LA'RES (Latin plural; sing. Lars early plural Loses; no satisfactory derivation of the word has been given). Local divinities of the ancient. Romans. They belong to the original clement in the Roman religion, and were in early times worshiped especially in the country. At cross-roads or where several pieces of property joined, were erected coolpila. or (-Impels for the Larcs compilalcs, with an altar on each separate piece of property so that the owner could make his offerings on his own land. At the hearth also was an image or shrine of the La• fami liaris (the singular is always used till the time of Augustus), though properly he is the guar dian of the land rather than the house. The worship of this guardian spirit seems to have been especially connected with the servants of the house or the slave tenants. At the rompito(ia, au annual festival, the slaves were allowed much license, and the rustic feast was an occasion for general merry-making. At the hearth the !Air received an offering on the Kalends, Nones, and Wes, as well as at all family festivals. This was usually merely garlands or incense and wine; only on very solemn occasions, as after a death, was a victim saeriticed. Alongside these Lares privati were the Lairs ',abaci. who watched over the public lands, and whom the Arval Brothers (9.v.) invoked in their ancient hymn. The wor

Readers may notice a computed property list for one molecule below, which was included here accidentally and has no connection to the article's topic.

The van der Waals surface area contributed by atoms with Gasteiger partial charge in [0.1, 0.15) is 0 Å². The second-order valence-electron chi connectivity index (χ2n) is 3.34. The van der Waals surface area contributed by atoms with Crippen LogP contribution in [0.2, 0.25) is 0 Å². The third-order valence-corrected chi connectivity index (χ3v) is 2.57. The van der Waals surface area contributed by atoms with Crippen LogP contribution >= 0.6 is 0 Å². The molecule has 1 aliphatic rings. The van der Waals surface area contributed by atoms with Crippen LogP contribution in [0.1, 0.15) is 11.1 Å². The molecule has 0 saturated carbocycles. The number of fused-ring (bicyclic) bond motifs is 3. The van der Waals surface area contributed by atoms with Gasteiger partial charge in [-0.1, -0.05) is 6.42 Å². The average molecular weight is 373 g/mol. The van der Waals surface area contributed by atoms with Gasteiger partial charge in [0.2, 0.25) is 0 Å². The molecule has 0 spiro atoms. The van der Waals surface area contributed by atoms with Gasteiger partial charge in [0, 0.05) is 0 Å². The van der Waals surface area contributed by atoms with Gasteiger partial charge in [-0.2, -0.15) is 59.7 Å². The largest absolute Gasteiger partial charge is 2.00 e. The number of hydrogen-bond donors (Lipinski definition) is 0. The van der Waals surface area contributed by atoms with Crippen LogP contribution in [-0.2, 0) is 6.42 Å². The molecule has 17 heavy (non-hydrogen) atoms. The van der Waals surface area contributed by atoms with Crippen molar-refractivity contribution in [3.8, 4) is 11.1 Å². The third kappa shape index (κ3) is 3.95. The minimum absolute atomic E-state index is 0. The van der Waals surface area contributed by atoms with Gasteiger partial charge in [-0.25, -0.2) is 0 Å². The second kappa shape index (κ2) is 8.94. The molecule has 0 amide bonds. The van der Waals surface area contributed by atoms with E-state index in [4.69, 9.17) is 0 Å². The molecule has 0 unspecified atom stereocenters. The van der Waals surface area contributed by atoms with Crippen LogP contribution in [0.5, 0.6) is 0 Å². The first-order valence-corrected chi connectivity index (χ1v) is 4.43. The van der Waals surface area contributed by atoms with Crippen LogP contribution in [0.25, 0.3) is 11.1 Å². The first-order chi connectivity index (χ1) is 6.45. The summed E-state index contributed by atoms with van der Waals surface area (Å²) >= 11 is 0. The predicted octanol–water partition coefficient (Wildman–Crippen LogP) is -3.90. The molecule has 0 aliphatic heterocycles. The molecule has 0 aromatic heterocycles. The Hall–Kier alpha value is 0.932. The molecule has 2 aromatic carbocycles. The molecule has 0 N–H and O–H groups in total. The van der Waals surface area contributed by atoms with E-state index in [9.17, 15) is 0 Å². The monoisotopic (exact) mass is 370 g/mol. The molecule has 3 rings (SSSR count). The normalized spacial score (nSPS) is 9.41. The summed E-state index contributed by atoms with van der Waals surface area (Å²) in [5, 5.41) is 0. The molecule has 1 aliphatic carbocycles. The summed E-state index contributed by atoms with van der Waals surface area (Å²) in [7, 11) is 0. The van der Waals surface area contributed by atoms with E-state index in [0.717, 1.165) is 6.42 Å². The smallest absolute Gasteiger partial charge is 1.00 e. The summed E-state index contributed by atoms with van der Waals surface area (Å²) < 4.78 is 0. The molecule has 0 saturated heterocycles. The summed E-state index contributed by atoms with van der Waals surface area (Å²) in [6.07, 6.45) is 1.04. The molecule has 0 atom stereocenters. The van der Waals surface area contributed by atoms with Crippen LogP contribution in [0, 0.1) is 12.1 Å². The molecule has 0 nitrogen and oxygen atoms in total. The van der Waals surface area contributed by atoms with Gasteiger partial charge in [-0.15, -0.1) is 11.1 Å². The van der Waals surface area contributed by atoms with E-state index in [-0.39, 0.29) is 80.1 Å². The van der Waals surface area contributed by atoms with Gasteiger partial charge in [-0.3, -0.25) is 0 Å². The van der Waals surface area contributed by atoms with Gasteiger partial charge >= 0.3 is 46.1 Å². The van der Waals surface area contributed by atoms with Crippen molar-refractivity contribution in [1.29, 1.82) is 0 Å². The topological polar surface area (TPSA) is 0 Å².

ship of the Laves compitales even entered the city of Rome. though under the Repuhlie it does not seem to have been found within the ancient limits of the Septimontium. The concgc •lio celebrated this worship. were made up of freedmen and slaves. belonging thus to the lower classes. and proving so fruitful a source of disorder that the Semite in n.c. 64 attempted their suppression, and they were finally abolished by Ca-sar. Linder Augustus the whole worship received a new direction. Ile established a Conipilum in each of the Viet into which he di vided the city of Rome. where the Lures, now called Larcs Augusti, were worshiped• and be tween them the Oral/Ls of the Emperor. This worship spread through Italy and the provinces, and even was adopted in the household cult, where we now find the two Larcs with the Genius of the house owner between them. The Tares are regularly represented as dancing youths, in short tunics, a cup or patera in one hand, into which they pour wine from a horn held aloft in the other. The type was an old one. and evi dently refers to the feasting and dancing of the early rural festival.